_{}^{}sinxcosx = sinx(sinx) − ∫_{}^{}sinxcosx + C - = sin
^{2}x − ∫_{}^{}sinxcosx + C - Isolate sin
^{2}x - 2∫
_{}^{}sinxcosx = sin^{2}x + C

_{}

^{}sinxcosx = [(sin

^{2}x)/2] + C

*These practice questions are only helpful when you work on them offline on a piece of paper and then use the solution steps function to check your answer.

Answer

### Integration by Parts

Lecture Slides are screen-captured images of important points in the lecture. Students can download and print out these lecture slide images to do practice problems as well as take notes while watching the lecture.

- Intro 0:00
- Important Equation 0:07
- Where It Comes From (Product Rule)
- Why Use It?
- Lecture Example 1 1:24
- Lecture Example 2 3:30
- Shortcut: Tabular Integration 7:34
- Example
- Lecture Example 3 10:00
- Mnemonic: LIATE 14:44
- Ln, Inverse, Algebra, Trigonometry, e
- Additional Example 4
- Additional Example 5

### College Calculus 2 Online Course

I. Advanced Integration Techniques | ||
---|---|---|

Integration by Parts | 24:52 | |

Integration of Trigonometric Functions | 25:30 | |

Trigonometric Substitutions | 30:09 | |

Partial Fractions | 41:22 | |

Integration Tables | 20:00 | |

Trapezoidal Rule, Midpoint Rule, Left/Right Endpoint Rule | 22:36 | |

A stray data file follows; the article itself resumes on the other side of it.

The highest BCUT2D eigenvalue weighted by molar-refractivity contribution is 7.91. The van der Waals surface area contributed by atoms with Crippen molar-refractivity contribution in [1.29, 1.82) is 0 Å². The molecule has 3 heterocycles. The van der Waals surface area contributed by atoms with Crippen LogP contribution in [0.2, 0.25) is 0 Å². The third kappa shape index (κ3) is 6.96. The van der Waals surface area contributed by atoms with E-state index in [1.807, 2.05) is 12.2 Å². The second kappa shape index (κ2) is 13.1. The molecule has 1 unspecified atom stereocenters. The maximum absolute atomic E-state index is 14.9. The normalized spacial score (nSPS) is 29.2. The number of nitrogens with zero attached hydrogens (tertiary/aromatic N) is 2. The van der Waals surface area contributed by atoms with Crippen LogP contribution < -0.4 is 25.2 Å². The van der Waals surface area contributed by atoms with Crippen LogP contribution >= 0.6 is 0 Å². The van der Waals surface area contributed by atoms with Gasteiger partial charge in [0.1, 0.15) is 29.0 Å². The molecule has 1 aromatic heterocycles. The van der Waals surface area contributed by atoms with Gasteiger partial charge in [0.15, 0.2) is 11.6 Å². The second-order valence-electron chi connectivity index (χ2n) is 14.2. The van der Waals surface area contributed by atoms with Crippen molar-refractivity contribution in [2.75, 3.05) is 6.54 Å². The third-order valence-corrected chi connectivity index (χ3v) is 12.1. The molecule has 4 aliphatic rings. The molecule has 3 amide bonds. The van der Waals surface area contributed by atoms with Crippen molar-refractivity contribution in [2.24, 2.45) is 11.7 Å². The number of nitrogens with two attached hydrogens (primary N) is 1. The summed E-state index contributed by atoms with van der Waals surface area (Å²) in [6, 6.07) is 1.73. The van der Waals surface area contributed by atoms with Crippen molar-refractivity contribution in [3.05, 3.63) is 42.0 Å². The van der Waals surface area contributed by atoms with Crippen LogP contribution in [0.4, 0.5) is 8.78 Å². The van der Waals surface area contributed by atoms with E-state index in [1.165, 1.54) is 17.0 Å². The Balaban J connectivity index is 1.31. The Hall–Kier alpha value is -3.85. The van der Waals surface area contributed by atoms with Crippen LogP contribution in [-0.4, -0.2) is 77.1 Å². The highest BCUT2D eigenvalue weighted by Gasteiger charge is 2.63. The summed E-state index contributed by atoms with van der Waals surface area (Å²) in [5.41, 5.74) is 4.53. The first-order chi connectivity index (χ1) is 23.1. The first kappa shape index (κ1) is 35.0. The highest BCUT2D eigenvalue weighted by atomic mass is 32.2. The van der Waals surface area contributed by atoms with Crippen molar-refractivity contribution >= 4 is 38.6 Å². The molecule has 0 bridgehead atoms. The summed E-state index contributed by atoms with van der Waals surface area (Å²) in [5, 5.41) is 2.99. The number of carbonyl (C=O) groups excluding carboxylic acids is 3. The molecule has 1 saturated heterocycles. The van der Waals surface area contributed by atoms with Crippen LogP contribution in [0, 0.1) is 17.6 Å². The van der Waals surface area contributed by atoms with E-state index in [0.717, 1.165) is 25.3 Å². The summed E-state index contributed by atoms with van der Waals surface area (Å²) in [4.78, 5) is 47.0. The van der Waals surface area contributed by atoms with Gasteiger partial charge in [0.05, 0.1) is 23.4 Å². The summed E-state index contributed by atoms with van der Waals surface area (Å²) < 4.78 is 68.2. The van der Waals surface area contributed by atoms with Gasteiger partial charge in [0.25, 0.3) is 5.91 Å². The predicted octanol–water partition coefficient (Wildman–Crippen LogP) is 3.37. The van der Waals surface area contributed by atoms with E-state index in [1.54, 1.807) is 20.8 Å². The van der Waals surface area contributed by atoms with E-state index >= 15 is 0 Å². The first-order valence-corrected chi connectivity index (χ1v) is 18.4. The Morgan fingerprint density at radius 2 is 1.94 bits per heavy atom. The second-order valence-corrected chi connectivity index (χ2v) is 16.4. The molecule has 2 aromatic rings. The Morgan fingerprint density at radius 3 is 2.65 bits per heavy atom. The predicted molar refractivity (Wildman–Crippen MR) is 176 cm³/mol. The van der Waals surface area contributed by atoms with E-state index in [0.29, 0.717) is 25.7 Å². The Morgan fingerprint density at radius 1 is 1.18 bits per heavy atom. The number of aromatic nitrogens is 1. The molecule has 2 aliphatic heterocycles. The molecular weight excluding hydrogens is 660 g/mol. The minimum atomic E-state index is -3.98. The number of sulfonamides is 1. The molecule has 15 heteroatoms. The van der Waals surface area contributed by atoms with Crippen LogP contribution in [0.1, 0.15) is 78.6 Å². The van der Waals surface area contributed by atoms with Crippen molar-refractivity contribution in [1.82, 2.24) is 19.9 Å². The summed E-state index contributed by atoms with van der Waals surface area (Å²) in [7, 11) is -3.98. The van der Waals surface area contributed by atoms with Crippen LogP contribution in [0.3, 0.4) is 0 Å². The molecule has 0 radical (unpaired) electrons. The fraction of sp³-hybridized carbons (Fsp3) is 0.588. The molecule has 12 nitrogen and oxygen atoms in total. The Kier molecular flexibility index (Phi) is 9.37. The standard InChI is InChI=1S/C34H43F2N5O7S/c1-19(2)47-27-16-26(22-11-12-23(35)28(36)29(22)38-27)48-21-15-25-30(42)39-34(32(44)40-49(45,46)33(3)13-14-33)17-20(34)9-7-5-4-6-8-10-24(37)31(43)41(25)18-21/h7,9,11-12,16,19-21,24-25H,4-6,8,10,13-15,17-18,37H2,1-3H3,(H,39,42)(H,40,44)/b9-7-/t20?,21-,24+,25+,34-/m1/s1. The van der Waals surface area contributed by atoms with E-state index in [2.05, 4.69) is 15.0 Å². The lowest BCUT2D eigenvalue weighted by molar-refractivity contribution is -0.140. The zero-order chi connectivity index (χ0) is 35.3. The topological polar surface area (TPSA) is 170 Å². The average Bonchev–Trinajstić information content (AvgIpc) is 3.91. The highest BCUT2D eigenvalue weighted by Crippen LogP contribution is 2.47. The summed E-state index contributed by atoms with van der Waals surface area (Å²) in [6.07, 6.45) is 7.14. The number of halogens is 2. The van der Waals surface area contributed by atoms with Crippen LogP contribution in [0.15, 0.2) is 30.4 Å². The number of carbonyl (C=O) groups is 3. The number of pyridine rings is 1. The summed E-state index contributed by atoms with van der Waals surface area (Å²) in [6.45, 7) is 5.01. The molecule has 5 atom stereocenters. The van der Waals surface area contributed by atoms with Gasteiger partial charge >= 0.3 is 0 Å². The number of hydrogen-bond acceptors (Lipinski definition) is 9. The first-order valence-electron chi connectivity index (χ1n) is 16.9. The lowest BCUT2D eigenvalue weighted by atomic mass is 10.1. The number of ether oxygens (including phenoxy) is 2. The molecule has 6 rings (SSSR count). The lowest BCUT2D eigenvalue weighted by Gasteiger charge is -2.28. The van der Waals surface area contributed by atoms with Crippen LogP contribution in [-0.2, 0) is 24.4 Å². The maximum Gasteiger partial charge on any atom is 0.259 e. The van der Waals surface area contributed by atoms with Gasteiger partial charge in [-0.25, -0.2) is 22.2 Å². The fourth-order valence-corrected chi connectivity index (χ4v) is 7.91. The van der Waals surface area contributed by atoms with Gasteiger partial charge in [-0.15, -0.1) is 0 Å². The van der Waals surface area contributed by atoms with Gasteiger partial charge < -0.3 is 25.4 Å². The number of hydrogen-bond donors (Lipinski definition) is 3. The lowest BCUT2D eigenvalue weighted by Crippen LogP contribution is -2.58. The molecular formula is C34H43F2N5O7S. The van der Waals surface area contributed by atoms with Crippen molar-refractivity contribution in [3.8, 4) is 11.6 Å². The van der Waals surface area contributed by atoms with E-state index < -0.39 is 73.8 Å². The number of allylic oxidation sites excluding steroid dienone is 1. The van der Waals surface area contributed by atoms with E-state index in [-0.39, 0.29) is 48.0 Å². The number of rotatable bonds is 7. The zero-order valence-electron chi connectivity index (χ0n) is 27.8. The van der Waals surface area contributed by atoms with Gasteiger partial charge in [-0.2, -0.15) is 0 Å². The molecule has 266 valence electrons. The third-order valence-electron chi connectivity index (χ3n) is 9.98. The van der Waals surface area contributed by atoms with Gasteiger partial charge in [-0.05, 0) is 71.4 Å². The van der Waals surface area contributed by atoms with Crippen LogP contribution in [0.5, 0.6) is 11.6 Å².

Simpson's Rule | 21:08 | |

Improper Integration | 44:18 | |

II. Applications of Integrals, part 2 | ||

Arclength | 23:20 | |

Surface Area of Revolution | 28:53 | |

Hydrostatic Pressure | 24:37 | |

Center of Mass | 25:39 | |

III. Parametric Functions | ||

Parametric Curves | 22:26 | |

Polar Coordinates | 30:59 | |

IV. Sequences and Series | ||

Sequences | 31:13 | |

Series | 31:46 | |

Integral Test | 23:26 | |

Comparison Test | 22:44 | |

Alternating Series | 25:26 | |

Ratio Test and Root Test | 33:27 | |

Power Series | 38:36 | |

V. Taylor and Maclaurin Series | ||

Taylor Series and Maclaurin Series | 30:18 | |

Taylor Polynomial Applications | 50:50 |

### Transcription: Integration by Parts

*Ok, we are going to work out some examples on integration by parts.*0000

*The first example is the integral of arctan(x) dx.*0005

*Again, the difficult part of integration by parts is deciding what to make u and what to make dv. *0011

*In this case, arctan is an inverse trigonometric function.*0018